The Last Sunset

I feel a wave of apprehension as the ferry approaches land.  For three hours I could tune out of my body, into the beauty of the coastline.  I could gaze at fjords and cliffs and just appreciate them, without having to weigh them as obstacles.  But now that the boat ride is over, I’m worried about my leg.  I don’t know if three hours rest was enough.  The pain might return as soon as I stand up.

The ferry lands, and I brace myself and start to move.  My quad feels better: walking brings a prickly ache instead of the tearing spasms from three hours ago.  Still, it’s not worth pushing further tonight.  Best case scenario, I’d make another 8 kilometers before dark.  More likely, the pain would come back and ruin the whole next day.

I get a room in a hostel and stuff myself with my usual attempt at paella.  Within a few minutes of finishing, a drowsiness settles over my body.  Damn.  I shouldn’t be this tired; I only did 10 kilometers today.  Maybe I’m over-trained again.  Well, the trip is almost done.  If I can push it for 99 more kilometers, I’m home free.  I stop worrying and let the sleep take my body. 

The next morning, I start early.  I’m apprehensive to move my leg, but walking brings nothing worse than a rough ache.  The road starts near modern shops and big houses, but outside the core of the town, buildings become plainer.  Soon, they’re the same rustic, wooden homes I’ve seen everywhere on the Carretera.  And within a kilometer, even these fade.  Then it’s just me and the sun and the cool, tangy air of the sea.

A little further, the road winds away from the coast into forested hills.  Sometimes there’s an old homestead, a collection of fields and fences and houses and barns.  The buildings are old.  Their wood is solid grey, aged from countless days of sun and rain.  And beyond the houses, the fields are going back to nature.  I can see it in the uncut grass and the beginnings of shrubs, advancing like scouts reclaiming land for the wilderness. 

Normally, it would make me happy to see the forest coming back.  But today, I feel a sadness at these weathered fences and forgotten homes.  It seems strange, that people put so much effort into a place and then let it fade.  I wonder what happened, for people to abandon this land.  I wonder what went wrong.

Well…maybe the builders didn’t abandon it.  Maybe the builders are dead.  And maybe their children are middle aged and living in cities, earning a living far from the land.  Maybe they’re driving taxis or staring at screens, thinking wistfully of their childhood on a farm.  Or maybe they consider themselves lucky.  Maybe their youth makes them appreciate the sheer miracle of getting food from a store.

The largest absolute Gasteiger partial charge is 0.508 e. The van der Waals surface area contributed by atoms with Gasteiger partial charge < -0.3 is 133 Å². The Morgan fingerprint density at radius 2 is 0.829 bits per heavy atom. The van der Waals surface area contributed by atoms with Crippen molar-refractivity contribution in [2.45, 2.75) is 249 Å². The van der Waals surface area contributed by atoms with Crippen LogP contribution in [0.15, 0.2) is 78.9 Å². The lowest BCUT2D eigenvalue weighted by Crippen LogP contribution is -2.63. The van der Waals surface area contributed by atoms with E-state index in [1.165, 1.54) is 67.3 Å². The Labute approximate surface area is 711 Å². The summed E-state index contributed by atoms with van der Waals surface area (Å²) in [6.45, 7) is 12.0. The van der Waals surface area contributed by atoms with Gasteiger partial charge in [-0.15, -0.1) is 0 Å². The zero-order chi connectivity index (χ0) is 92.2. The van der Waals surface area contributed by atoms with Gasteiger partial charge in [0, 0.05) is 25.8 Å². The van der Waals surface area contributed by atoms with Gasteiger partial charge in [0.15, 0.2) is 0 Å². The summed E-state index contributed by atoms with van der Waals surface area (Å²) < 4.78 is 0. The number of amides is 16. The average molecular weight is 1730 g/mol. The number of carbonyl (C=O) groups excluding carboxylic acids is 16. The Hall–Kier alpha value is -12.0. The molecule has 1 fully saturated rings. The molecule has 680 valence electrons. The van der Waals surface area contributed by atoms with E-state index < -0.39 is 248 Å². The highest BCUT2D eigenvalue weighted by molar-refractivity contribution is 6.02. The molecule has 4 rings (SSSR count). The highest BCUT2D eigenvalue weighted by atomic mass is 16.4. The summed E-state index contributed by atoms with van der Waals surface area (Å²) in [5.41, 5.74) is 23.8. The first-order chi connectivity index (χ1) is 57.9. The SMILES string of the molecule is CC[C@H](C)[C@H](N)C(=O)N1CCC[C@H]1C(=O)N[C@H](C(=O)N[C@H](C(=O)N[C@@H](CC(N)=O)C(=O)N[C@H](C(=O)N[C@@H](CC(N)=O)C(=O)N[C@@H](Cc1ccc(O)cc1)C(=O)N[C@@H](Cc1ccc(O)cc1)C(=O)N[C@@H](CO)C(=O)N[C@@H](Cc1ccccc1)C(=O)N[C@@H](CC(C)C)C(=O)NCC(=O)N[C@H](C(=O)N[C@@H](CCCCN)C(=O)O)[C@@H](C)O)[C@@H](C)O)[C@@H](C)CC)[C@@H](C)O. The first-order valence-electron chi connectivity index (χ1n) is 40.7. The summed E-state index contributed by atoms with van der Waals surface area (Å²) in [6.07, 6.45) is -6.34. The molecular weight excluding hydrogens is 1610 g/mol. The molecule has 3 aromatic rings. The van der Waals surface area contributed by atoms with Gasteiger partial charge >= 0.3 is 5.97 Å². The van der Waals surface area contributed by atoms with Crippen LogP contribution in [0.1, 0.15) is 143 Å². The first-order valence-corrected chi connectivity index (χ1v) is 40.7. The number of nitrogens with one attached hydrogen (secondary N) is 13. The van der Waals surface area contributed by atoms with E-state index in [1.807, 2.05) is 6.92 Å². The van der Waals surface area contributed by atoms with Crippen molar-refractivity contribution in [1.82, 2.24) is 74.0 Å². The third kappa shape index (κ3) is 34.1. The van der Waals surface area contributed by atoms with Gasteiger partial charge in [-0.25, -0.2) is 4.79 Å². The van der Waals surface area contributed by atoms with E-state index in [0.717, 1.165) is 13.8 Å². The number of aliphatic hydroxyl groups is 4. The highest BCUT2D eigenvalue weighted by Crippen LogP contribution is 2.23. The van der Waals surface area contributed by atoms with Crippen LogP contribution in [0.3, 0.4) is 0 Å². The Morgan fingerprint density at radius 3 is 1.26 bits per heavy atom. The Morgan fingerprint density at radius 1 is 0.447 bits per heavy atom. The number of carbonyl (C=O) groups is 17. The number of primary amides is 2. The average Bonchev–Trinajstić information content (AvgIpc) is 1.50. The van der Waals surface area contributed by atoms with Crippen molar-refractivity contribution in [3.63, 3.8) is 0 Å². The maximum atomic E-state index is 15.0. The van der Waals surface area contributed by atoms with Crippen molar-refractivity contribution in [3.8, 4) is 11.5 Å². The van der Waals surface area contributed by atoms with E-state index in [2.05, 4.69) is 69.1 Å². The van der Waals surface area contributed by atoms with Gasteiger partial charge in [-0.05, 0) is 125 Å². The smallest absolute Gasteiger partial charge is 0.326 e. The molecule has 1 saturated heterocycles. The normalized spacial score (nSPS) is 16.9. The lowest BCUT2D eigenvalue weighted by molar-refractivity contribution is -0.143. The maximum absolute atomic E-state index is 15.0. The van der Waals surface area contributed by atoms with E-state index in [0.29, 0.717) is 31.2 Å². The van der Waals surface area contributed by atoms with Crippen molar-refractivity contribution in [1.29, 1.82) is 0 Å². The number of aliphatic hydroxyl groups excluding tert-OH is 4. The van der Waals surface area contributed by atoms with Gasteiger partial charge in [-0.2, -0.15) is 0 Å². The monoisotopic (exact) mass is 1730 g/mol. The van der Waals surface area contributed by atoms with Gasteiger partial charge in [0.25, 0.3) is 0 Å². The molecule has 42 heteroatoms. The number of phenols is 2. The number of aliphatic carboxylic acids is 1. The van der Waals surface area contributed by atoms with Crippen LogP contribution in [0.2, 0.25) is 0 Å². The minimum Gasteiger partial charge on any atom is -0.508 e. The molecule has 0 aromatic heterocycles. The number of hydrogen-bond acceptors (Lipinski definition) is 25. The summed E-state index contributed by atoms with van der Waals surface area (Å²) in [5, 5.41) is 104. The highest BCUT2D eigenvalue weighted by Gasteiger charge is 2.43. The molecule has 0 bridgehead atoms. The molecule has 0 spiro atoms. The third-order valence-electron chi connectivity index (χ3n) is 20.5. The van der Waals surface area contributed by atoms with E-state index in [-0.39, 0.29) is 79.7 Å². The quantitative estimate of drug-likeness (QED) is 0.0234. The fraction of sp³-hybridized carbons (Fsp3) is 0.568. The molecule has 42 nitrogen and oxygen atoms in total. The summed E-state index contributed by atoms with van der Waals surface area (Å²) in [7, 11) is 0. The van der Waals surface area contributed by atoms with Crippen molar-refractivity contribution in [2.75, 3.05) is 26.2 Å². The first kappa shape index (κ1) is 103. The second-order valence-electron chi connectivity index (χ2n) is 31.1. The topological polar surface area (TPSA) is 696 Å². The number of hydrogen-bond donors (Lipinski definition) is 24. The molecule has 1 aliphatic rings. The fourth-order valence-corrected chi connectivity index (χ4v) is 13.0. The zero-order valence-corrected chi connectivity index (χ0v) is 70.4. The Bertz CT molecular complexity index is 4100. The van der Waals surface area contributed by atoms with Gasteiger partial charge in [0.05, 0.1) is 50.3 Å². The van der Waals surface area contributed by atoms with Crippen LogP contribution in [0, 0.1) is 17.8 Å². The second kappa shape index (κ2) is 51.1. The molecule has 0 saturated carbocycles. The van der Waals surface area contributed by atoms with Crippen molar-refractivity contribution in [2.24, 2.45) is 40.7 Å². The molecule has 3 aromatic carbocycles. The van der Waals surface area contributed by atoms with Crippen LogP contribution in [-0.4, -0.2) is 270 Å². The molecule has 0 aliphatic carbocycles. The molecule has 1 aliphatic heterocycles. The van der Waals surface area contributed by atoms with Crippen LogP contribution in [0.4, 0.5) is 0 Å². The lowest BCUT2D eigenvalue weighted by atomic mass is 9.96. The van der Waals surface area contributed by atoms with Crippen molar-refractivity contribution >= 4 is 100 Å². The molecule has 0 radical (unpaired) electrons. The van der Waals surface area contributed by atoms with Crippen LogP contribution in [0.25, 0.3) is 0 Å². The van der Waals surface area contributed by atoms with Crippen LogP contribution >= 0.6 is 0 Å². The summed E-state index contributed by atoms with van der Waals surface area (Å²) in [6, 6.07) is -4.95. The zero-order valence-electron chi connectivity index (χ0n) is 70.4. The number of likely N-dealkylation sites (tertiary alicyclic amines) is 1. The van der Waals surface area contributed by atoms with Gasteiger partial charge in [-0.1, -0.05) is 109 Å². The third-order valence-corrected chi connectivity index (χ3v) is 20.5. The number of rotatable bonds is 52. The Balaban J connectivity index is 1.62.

I’ll never learn the story of these farms.  There aren’t enough people who know it, and not enough chance we’ll meet.

Suddenly, it hits me that the world is too big to learn about in a single life.  One searching brain is not enough strength.  100 little years is not enough time.  We simply can’t answer all our questions.  We can’t even ask all our questions.  I’m not sure if that’s sad, or beautiful.  Maybe it’s both.

I walk on, still pondering, and then my mind returns to more mundane thoughts. 

Over course of the day, my leg gradually heals.  It hurts less often with every passing hour, and by late afternoon, it feels back to normal.  By evening, even my apprehension is gone, and I’m walking as fast and free as I did two nights ago.  I ride my energy as the road turns downhill, heading back toward the coast.  In half an hour, I’m at the sea.

The sun hovers just over the water, five minutes from submerging.  Its light is ever-so-slightly dull, blocked a subtle haze of cloud on the horizon.  But somehow, the imperfection adds to the beauty.  Instead of a single blue, the sky is a painting of pink and grey and yellow, colors merging into a tapestry of light. 

I realize this will be the last sunset of the trip; or at least, the last sunset in nature. 

Tomorrow night I’ll reach Puerto Montt, the first real city since I started.  It was the goal when I walked out of the hostel a month ago, away from my friends and into the wind.  I’ve been chasing it through sun and rain and joy and loneliness, and there were times when I wanted to just be there and have the trip done.  But now, it feels a little sad that I only have one more night. 

Well…I can only appreciate what I have. 

I’m lucky I’ll spend tonight in nature.  I’m lucky that tonight will be full of stars, dense and bright and unmarred by the light of a city.  Some people go their whole lives without seeing a real night, and I’ve gotten to do it every day of the last month.  Some people never get to leave their own city, and I’ve gotten to see another hemisphere.

And I’m lucky my life has been so simple this trip.  Just rain and sun and wind.  Just food and shelter and solitude and friends.

Part of me wants to do this forever.  

And part of me is ready to connect with the mess we call the real world.  Part of me is ready for a steadier schedule and a place to sleep inside.  And most of all, part of me longs for friendships that don’t have to end in a few days. 

Well…I’ll appreciate what’s good about cities tomorrow, when I reach my goal.  And tonight…I’ll appreciate what I have now.  I stop walking and gaze at the sea.  I can take a few minutes, and enjoy the last sunset.